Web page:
2. Determine whether it is misinformation or disinformation. Misinformation leads to mistakes, such as how misplaced commas can completely change the meaning of a sentence. 


Misinformation also includes items people believe to be true but are not. For example, the other day I was ready to call out a source that said Burkina Faso was a country because I was sure it was the capital of Ghana. Guess who was wrong? Me. Guess how I confirmed before putting my size 9’s in my mouth? Through the Google! But had I said, “hey, Burkina Faso isn’t a country!” in that you’re-a-moron tone I learned from my teenage daughter, and I was believed, that would have been misinformation.

Disinformation, on the other hand, is patently false information, masquerading as true, that is spread in order to advance an agenda. For example, in 2016 two different legitimate-seeming outlets shared Pope Francis’ choice for the U.S. presidential race. The outlets were trying to persuade certain voters to go in a particular direction. However, as was proven later, the Pope did not have a public opinion, nor did he endorse a U.S. presidential candidate.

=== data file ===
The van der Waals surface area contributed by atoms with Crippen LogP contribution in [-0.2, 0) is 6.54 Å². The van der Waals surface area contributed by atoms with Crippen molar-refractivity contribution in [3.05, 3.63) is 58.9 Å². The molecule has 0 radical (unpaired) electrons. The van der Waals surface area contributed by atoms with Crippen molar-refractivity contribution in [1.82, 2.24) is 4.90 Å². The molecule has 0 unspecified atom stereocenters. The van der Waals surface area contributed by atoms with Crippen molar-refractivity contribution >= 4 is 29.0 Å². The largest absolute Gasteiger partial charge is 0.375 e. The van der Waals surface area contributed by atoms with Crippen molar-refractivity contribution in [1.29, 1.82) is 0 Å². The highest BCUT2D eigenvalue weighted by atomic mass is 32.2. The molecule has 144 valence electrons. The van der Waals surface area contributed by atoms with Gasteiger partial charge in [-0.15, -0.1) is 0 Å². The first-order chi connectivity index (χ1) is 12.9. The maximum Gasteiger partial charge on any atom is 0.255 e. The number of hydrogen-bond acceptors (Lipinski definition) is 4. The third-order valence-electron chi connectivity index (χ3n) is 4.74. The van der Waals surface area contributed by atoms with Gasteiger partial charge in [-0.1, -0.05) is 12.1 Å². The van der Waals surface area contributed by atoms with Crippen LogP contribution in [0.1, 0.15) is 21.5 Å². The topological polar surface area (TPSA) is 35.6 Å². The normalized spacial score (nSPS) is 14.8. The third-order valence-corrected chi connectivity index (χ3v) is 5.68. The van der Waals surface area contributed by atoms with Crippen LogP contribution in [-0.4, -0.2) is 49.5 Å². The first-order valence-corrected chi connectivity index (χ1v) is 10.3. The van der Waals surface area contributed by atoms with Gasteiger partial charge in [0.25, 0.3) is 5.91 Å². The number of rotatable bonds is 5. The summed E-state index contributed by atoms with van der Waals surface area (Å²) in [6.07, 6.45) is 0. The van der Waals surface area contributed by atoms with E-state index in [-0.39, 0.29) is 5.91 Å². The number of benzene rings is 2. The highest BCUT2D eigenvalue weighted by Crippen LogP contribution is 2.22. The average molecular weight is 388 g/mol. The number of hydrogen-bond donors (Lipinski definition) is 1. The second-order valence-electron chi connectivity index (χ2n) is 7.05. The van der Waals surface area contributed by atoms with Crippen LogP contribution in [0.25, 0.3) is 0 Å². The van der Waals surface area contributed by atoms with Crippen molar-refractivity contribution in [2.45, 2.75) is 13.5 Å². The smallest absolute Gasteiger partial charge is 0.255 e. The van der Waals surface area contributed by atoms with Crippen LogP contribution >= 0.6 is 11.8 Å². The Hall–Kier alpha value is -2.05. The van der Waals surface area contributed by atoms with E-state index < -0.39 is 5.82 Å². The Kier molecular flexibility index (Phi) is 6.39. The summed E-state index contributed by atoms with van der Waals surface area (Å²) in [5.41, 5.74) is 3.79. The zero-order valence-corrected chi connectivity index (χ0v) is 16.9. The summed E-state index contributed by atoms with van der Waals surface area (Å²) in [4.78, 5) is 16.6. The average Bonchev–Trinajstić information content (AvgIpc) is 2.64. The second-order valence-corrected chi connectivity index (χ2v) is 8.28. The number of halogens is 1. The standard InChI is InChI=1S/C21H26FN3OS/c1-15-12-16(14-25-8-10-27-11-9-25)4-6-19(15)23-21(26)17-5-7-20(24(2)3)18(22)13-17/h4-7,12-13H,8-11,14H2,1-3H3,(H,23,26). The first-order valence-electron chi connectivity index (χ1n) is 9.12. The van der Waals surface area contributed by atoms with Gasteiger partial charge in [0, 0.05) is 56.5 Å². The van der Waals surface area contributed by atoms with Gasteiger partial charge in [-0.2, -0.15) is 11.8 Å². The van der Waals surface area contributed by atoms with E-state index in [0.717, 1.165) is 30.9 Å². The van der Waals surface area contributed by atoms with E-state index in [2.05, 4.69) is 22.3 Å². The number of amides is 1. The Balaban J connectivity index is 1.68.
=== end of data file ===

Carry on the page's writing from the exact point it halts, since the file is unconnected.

1. Analyze the intent of the post or piece. Inflammatory visuals and phrases are a giveaway. Think of the political ads that run right before an election, when all of the candidates are just slinging mud. Or late-night As Seen On TV! advertisements that are selling a product that is sort of a solution in search of a problem and shows some nincompoop trying to strain pasta and making a huge mess because it’s just so hard! and whose problems are solved by the miracle colander for $19.99.

  1. Rely on and use authoritative sources. Visit reputable sources for the information you seek. Rely on Mayo Clinic for health-related information, not Mel’s House of Medicines.  

  1. Evaluate how the information conforms to your own beliefs. OK, this one is hard. It requires identifying confirmation bias,which is the tendency to interpret new evidence as confirmation of one’s existing beliefs or theories. Confirmation bias is tricky, but it is the bread and butter of many websites. So if you dislike Brussels sprouts and you visit sites that hate on these vegetables, you might start to believe that all the smart people know Brussels sprouts are gross. Then a site pops up saying Brussels sprouts cause cancer or infertility or blindness, and now we have some bogus information confirming your anti-Brussels sprouts bias, and it sure is tempting to believe. 

The Surgeon General has issued this call to action for individuals as well as content creators. While I don’t hold out hope for Facebook or Twitter to up their self-policing game, we can all do a small part to prevent spread of bad information. And it might just save a life.